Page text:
Thursday, November 28, 2019

Undertakers and national driving differences

I've always driven abroad - already in 1987-88 I shared a car with my German flatmate and again in Germany the following year, so I have never really paid much attention to national differences when it came to driving habits (other than which side of the road I was meant to be driving on or which side of the car I was meant to be sitting in!)... Obviously driving in Germany was always a wee bit different, given they have speed-limitless roads, so I quickly learned to pay much more attention in my mirrors to the speed something was coming up the outside lane for overtaking purposes, but other than that I never really analysed it...

Now I'm mainly driving in Denmark, but have nipped back to Scotland two or three times for a week. I have now noticed one colossal difference between the two sets of drivers and that is undertaking on motorways. Unless traffic is more or less at a standstill, usually because of roadworks, because the roads are definitely less busy here, no one ever undertakes you here. Although I would obviously not recommend it, you could, to all intents and purposes, move from the middle lane of a motorway into the slow lane without looking. So, back in Glasgow last weekend I tested my theory that Scots were much more a breed of undertakers than Danes - my god - even between Crookfur and Glasgow centre (a less than 10km stretch) I lost count of the number of cars that shot up my left hand side (no I wasn't going under the speed limit like an annoying snail) - they were simply being chancers who could not be bothered popping out two lanes and back two. So, all in all driving in Scotland is harder and more stressful than here - you certainly need to be more alert.

It's actually interesting to look at national differences. I have many years of experience of driving in France, Italy, Germany and a bit in Spain, Switzerland and Luxembourg, but had very little experience of Scandinavia till this year. I've always found France and Italy similar to home so they have never fazed me. Nothing much stood out in Spain, Switzerland or Luxembourg either. The main German difference is that outer motorway lane when the speed limit goes altogether and the Audis and BMWs shoot past at 150kmph+ - you just stay out of that unless you've hired something much more powerful than I tend to be able to afford to own!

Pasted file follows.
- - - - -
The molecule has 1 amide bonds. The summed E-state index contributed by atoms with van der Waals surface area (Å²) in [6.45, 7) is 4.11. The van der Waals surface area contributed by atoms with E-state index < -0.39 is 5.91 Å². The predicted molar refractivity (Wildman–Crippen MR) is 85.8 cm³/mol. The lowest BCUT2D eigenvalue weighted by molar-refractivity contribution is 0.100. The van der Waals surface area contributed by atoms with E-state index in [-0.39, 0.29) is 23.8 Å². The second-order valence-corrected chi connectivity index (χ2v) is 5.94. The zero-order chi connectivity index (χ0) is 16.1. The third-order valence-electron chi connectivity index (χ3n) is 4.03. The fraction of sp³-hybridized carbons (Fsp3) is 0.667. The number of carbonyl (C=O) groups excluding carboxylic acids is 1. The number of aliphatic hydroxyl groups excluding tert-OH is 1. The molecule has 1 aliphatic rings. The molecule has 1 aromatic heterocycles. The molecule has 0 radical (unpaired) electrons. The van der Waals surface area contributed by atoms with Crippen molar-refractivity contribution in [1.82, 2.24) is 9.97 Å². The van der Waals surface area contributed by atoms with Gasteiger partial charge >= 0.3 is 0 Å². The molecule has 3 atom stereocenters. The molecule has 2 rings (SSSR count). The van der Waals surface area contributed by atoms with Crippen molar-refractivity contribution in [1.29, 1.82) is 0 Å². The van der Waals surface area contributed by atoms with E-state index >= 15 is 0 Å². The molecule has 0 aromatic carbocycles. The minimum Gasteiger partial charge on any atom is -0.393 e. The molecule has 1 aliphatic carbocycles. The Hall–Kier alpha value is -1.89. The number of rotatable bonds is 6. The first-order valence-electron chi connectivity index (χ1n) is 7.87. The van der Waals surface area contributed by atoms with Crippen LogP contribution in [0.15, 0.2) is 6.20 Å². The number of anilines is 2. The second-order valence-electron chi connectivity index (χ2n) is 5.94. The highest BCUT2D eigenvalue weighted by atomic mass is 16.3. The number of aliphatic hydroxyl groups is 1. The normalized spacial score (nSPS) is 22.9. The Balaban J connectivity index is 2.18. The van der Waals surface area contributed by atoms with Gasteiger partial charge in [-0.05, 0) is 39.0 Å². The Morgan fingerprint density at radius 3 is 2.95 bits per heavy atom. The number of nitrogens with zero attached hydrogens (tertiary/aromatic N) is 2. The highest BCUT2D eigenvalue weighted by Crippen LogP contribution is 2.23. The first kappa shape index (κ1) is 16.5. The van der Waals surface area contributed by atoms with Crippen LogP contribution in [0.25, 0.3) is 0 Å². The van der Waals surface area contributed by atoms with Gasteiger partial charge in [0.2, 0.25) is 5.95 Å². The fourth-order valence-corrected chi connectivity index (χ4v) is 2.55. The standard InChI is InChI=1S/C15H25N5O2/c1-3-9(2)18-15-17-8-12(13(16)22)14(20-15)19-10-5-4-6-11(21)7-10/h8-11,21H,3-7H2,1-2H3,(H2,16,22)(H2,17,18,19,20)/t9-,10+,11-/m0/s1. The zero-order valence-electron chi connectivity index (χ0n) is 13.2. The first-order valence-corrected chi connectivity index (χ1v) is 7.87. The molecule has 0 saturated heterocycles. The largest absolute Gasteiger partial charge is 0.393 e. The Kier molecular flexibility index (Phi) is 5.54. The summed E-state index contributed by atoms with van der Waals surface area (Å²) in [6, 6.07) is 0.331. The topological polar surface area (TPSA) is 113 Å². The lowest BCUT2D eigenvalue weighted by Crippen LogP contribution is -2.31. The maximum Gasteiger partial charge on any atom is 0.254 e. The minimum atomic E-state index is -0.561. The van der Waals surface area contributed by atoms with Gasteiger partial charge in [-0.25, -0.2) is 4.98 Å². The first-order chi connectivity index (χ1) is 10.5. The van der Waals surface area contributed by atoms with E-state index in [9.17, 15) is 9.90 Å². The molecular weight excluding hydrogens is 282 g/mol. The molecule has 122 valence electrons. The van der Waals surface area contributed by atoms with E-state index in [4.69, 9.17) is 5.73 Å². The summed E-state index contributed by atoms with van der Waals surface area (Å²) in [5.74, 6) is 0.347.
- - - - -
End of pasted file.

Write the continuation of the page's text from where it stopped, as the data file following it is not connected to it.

Over the October week, I took my car to the Netherlands for the first time. I've only ever used public transport there before. It is altogether different. It is such a small country but with a huge amount of traffic on the motorways, and once you get into the cities, bikes and trams are thrown into the mix. The roundabouts really should be taught to foreigners before they attempt them. I think more Dutch would be run over by the annual tourists if it wasn't for the sheer number of bikes that pass you like an impenetrable wall. I think I'd call it a high-concentration drive. The distances between cars is less than half what we're used to in Scotland, they drive at 130kmph (81mph) even when it is highly congested, jumping in and out smoothly in a hair-raising fashion. It almost looks like they are knitting some elaborate pattern with their cars in a fast and well-choreographed manner. It definitely isn't somewhere I would like to drive if I was overly tired or had less driving experience.

Finally, as I've mentioned before, living somewhere where there are very few potholes is nice. I feel like I can pay attention to driving rather than scanning the road surface, but the thing I miss most from home is cat's eyes. Living beyond where the Glasgow lampposts light the motorway, these wonderful little reflectors made driving clear and easy. Here, I often drive to Copenhagen, Billund or the German border at night in the dark and their absence is painful. In driving rain and mist it is significantly harder to see the boundary between lanes. They really don't know what they are missing. It is as different as driving a country lane in the dark and driving down an airport runway. Come on, Europe, order in some cat's eyes, please!

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